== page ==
Google is great ‘n’ all that, but sometimes it can be your worst nightmare.
Suddenly, with nothing but guess work, blind speculation and a tap of the keyboard, you’re a medical professional, diagnosing your child with the worst conditions known to man.
Sometimes you’ve no choice but to assume that because you can’t find the answer you’re looking for, instead of it meaning they’re OK and to chill the f*** out, they must be a total anomaly and have the rarest condition ever…
Like I say, Google makes everyone a doctor and that is dangerous.
On about day three of motherhood, I diagnosed Felix with Bronchitis. Yep, there was no way that it could be a little newborn cough or an adorable baby snore. It was Bronchitis. Weirdly, the doctor said it was not and not to worry.
During week two of fatherhood, my husband was overjoyed that the horrificness of the leftover cord was dropping off. Instead of, you know, accepting that rotting flesh would smell, that it may well go a fit funky for the first few hours and to celebrate the end of that yucky little era and embrace his little innie, a little tap into Google told us to panic and call 111. We did and ended up in A&E because inevitably it had gotten infected. It had not got infected. We were sent on our way feeling suitably daft but happily cordless.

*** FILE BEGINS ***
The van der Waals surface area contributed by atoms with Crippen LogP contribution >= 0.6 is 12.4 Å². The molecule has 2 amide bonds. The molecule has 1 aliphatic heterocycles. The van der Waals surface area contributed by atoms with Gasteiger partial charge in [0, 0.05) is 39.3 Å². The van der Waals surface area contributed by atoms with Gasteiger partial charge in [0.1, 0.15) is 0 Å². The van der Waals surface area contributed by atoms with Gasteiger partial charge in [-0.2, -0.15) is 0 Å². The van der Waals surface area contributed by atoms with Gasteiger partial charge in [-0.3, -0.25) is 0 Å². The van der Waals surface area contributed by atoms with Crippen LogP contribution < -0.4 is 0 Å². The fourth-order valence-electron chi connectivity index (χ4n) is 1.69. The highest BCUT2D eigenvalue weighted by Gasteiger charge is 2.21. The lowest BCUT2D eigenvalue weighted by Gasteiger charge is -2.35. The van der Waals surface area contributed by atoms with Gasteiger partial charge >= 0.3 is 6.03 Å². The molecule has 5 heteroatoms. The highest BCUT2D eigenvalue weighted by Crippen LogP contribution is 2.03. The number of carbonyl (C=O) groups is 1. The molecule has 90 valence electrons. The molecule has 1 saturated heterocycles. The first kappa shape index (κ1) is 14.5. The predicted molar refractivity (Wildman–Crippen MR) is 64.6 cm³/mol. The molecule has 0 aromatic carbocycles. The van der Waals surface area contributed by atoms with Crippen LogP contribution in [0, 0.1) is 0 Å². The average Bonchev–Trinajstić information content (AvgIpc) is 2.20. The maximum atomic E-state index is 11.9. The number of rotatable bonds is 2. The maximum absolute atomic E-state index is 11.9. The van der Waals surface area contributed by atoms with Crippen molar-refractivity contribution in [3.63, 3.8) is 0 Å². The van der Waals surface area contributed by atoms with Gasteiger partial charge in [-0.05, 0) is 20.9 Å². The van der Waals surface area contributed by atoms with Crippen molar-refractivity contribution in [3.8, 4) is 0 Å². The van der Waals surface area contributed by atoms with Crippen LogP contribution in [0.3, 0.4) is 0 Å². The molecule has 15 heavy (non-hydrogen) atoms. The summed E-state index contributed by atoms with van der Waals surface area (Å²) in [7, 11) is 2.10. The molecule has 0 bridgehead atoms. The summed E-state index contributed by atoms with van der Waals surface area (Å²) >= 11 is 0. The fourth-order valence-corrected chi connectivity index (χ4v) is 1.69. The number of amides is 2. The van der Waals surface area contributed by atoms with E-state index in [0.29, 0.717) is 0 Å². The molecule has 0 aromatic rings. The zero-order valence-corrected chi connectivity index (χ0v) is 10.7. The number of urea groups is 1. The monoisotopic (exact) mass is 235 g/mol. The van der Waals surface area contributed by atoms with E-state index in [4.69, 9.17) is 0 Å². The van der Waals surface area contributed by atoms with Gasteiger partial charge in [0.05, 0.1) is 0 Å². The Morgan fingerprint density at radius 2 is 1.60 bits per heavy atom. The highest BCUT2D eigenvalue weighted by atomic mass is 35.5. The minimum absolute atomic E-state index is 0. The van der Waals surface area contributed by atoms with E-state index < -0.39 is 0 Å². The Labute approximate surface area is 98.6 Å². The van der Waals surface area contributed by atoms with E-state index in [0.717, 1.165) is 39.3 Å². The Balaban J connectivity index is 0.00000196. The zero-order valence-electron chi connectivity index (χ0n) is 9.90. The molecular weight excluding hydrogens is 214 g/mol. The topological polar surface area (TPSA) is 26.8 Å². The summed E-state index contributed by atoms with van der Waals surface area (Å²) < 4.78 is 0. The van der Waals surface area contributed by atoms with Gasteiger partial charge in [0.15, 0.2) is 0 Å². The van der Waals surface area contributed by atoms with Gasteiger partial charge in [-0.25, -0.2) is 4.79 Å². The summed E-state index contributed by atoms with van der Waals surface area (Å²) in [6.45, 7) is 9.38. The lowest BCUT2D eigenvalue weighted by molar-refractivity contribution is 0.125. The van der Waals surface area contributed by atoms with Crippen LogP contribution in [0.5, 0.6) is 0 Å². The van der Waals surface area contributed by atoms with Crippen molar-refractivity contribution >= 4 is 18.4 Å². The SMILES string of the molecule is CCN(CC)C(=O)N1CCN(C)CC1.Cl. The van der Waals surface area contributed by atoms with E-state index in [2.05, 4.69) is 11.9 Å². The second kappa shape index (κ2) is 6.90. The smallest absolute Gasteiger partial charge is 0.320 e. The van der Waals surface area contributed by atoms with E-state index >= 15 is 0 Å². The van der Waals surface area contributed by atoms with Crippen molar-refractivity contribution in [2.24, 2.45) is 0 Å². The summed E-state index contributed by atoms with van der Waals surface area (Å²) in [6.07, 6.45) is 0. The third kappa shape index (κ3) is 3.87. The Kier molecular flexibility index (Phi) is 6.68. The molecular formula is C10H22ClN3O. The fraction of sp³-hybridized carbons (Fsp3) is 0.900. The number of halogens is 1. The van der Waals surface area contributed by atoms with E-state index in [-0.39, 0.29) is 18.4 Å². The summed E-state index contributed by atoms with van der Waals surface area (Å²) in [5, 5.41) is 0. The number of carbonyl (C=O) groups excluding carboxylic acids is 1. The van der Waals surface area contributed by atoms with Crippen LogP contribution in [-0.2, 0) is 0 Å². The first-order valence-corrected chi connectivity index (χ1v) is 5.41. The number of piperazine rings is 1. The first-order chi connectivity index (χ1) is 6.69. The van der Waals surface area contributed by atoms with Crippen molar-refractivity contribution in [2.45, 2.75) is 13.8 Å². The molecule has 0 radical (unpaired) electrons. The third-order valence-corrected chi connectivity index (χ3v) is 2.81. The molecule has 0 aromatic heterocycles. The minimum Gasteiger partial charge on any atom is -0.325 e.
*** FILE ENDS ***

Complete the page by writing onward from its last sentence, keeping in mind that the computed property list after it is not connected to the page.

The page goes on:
At around two months old, my husband wondered why Felix wasn’t making constant eye contact with us. A check on Google meant he had Autism. We casually mentioned it at the eight week review and the doctor laughed and said that it was because, you know, his eyes were still developing and maybe he couldn’t see as far as us yet. Guess that makes sense…
At four months, Felix decided to gouge a chunk out of his own face. We didn’t feel the need to Google this, babies scratch themselves, we knew that. We’re not that stupid! However the cut was so deep that it bled and left a mark. A mark that is still slightly visible almost six months later. Naturally we did research phrases like “Do baby scratches scar for life?”, “How quickly does baby skin heal?” and “Will the health visitor question why he’s got half his face missing?”. Other totally rational phrases were also used…
At around seven months we started introducing more exciting types of food; the odd dairy product, fish and exciting veggies. One day, he cracked out a rather odd colour poop. I can only describe it was a wishy-washy greyish colour. Delightful, I’m sure you’ll agree. Google instantly told me that he was suffering from liver failure. Luckily my mother was on-hand to tell me to get a grip with that one.
Ahhhh and then there’s the first time he smacked his head! I’m not sure who cried more; us or him! He was using his beloved door swing – something I should add that I was uncomfortable using from the off! – and he basically, somehow, completely not anyone’s fault… managed to swing into the doorframe. We panicked. That was it, he was going to have a concussion and potentially brain damage. Oxford and Cambridge were definitely out of the running now!
And just as you move on from that, they start to crawl and you realise that a little bump into a door ain’t got nothing on the mayhem, bumps, bruises and scratches that are about to be unleashed into your world!
Welcome to parenting!